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The Spanish Lady
(Roud 542)
Martin Howley
Fanore, north west Clare
Recorded in singer's home, summer 1975

Carroll Mackenzie Collection

 

Martin Howley

As I was walking, Galway City just at the hour of ten at night,
Who would I meet but a Spanish lady combing her hair with the candlelight.
‘Lady I came here a-courting your kind favour for to gain,
And if you kindly entertain me I’ll be sure to call again.’

‘You came here a-courting, my kind favour for to gain,
And you would give me the greatest pleasure if you ne’er would call again.’
‘Lady you seem damn contrary, lady you seem hard to please.
The very first night that you g’out walking, you may ne’er come back till you get a squeeze.’

‘What would I do if I went walking, walking out in the morning dew?
What would my mamma say if she saw me walking along with a streel like you?’
‘Lady I have gold and silver, lady I have house and land,
Lady I have ships in the ocean, they’ll be all at your command.’

‘I don’t want your gold and silver, I don’t want your house and land,
I don’t want your ships in the ocean, all I want is a nice young man.
A nice young man I do require, a nice young man I do request,
A nice young man I do require, being poor or being undressed.’


“This title usually brings to mind the Spanish Lady ‘washing her feet by candle light’. Martin’s version is a reminder that it was more than just the simple ‘encounter and rejection’ song made popular by groups like the Dubliners, but more complicated and widespread. In fact it runs the whole gamut, from children’s skipping rhymes to outright bawdy (and usually expurgated for publication) songs.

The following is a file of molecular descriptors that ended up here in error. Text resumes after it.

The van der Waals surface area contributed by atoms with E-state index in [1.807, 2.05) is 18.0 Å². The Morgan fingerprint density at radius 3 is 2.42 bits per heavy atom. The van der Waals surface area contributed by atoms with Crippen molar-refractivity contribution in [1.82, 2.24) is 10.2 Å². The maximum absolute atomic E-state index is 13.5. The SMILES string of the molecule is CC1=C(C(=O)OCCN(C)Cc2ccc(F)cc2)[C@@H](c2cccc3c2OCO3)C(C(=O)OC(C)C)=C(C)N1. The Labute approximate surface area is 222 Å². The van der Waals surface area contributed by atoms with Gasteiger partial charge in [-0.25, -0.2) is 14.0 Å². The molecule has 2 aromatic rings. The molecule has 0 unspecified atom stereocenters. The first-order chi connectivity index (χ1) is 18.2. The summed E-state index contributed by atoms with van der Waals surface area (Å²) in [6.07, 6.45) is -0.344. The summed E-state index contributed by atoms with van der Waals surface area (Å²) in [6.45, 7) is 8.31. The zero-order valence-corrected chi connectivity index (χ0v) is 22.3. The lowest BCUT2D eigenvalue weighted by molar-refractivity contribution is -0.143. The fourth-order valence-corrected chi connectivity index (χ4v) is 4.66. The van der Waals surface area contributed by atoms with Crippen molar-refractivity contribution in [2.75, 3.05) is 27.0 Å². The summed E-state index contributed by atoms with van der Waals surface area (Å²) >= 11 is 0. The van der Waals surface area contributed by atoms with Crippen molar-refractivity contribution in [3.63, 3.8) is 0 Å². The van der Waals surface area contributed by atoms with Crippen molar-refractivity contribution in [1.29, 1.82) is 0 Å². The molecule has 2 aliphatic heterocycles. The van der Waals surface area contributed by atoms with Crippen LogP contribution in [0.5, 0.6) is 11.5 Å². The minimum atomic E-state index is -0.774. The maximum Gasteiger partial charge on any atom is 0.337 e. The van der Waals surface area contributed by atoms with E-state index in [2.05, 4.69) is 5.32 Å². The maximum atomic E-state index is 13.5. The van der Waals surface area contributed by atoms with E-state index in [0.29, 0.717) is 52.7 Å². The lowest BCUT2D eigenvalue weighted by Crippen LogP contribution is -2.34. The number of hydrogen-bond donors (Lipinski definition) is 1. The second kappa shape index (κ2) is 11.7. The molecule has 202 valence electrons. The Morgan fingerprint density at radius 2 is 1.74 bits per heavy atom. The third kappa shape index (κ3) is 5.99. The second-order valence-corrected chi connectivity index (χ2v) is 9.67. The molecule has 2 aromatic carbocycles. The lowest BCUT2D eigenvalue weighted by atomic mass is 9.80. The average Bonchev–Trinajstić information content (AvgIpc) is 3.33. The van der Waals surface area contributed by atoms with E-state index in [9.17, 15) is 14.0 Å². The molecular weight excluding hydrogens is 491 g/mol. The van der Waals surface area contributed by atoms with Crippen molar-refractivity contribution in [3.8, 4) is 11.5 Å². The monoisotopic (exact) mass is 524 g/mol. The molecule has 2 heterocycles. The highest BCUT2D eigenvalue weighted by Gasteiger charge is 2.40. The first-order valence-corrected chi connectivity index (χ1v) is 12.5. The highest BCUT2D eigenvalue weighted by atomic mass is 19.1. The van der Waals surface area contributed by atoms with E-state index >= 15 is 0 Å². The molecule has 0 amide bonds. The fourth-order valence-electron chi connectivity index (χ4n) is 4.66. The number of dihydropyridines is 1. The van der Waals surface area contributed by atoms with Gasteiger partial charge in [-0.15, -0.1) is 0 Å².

This is the form in which it is usually found outside Ireland:

On yonder hill there stands a creature
Who she is I do not know;
I'll go and court her for her beauty,
She must answer yes or no.
Chorus (after each verse):

Oh, no, John, no John, no, John, no!
On her bosom are bunches of posies,
On her breast where flowers grow.
If I should chance to touch that posy
She must answer yes or no.

Madam, I am come for to court you
If your favour I can gain.
Come and sat yourself down alongside me
I fear I should never see you again.

My husband he was a Spanish captain,
Went to sea a month ago.
The very last time that we kissed and parted
Bid me always answer “No!”

Madam, in your face is beauty,
In your bosom flowers grow,
In your bedroom there is pleasure,
Shall I view it? Yes or no.

Madam, shall I tie your garter,
Tie it a little above your knee?
If my hand should slip a little farther,
Would you think it amiss of me?

My love and I went to bed together,
There we lay till the cocks did crow;
Unclose your arms, my dearest jewel,
Unclose your arms and let me go.

It was very common in one form or another; a look at the alternative titles Sam Henry gave for it gives some idea as to many guises it took:
‘Madam I am Come to Court You’, ‘Twenty, Eighteen’, ‘All of Her Answers’, ‘My Man (Oh No,) John’, ‘Oh Dear Oh!, ‘If I Had a Sailor’, ‘On the Mountain Stands a Lady’, ‘Sailor's Return’, ‘Ripest Apples’, ‘All You Boys Who Go A-Courting’, The Courting Case’, ‘I Went to See My Suzie’, ‘(The Spanish Lady in) Dublin (Galway) City’, ‘The Keys of Canterbury (of Heaven)’, ‘Oh, Miss, I Have a Very Fine Farm’, ‘Paper of Pins’, ‘The Quaker's Courtship’, ‘Wheel of Fortune’, ‘The Yankee Boys’, ‘You Go to Old Harry’, ‘Come My Little Roving Sailor’…”
Jim Carroll


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